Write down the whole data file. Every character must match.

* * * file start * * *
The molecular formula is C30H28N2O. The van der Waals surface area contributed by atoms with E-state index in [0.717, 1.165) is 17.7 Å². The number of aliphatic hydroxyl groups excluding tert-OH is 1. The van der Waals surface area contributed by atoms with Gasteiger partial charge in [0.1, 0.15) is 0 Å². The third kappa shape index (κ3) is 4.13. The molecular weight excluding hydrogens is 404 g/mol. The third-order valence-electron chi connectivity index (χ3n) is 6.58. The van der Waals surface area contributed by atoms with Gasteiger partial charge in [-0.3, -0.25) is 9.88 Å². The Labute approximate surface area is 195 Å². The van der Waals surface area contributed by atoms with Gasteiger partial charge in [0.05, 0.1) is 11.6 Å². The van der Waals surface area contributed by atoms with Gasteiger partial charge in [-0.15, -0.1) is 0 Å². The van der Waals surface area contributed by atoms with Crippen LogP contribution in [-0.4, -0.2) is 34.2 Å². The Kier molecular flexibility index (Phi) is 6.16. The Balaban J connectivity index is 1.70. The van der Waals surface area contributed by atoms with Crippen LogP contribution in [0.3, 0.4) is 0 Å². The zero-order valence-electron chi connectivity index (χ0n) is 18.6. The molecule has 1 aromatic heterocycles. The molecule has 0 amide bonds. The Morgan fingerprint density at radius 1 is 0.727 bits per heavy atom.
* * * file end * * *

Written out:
The molecular formula is C30H28N2O. The van der Waals surface area contributed by atoms with E-state index in [0.717, 1.165) is 17.7 Å². The number of aliphatic hydroxyl groups excluding tert-OH is 1. The van der Waals surface area contributed by atoms with Gasteiger partial charge in [0.1, 0.15) is 0 Å². The third kappa shape index (κ3) is 4.13. The molecular weight excluding hydrogens is 404 g/mol. The third-order valence-electron chi connectivity index (χ3n) is 6.58. The van der Waals surface area contributed by atoms with Gasteiger partial charge in [-0.3, -0.25) is 9.88 Å². The Labute approximate surface area is 195 Å². The van der Waals surface area contributed by atoms with Gasteiger partial charge in [0.05, 0.1) is 11.6 Å². The van der Waals surface area contributed by atoms with Gasteiger partial charge in [-0.15, -0.1) is 0 Å². The van der Waals surface area contributed by atoms with Crippen LogP contribution in [-0.4, -0.2) is 34.2 Å². The Kier molecular flexibility index (Phi) is 6.16. The Balaban J connectivity index is 1.70. The van der Waals surface area contributed by atoms with Crippen LogP contribution in [0.3, 0.4) is 0 Å². The zero-order valence-electron chi connectivity index (χ0n) is 18.6. The molecule has 1 aromatic heterocycles. The molecule has 0 amide bonds. The Morgan fingerprint density at radius 1 is 0.727 bits per heavy atom.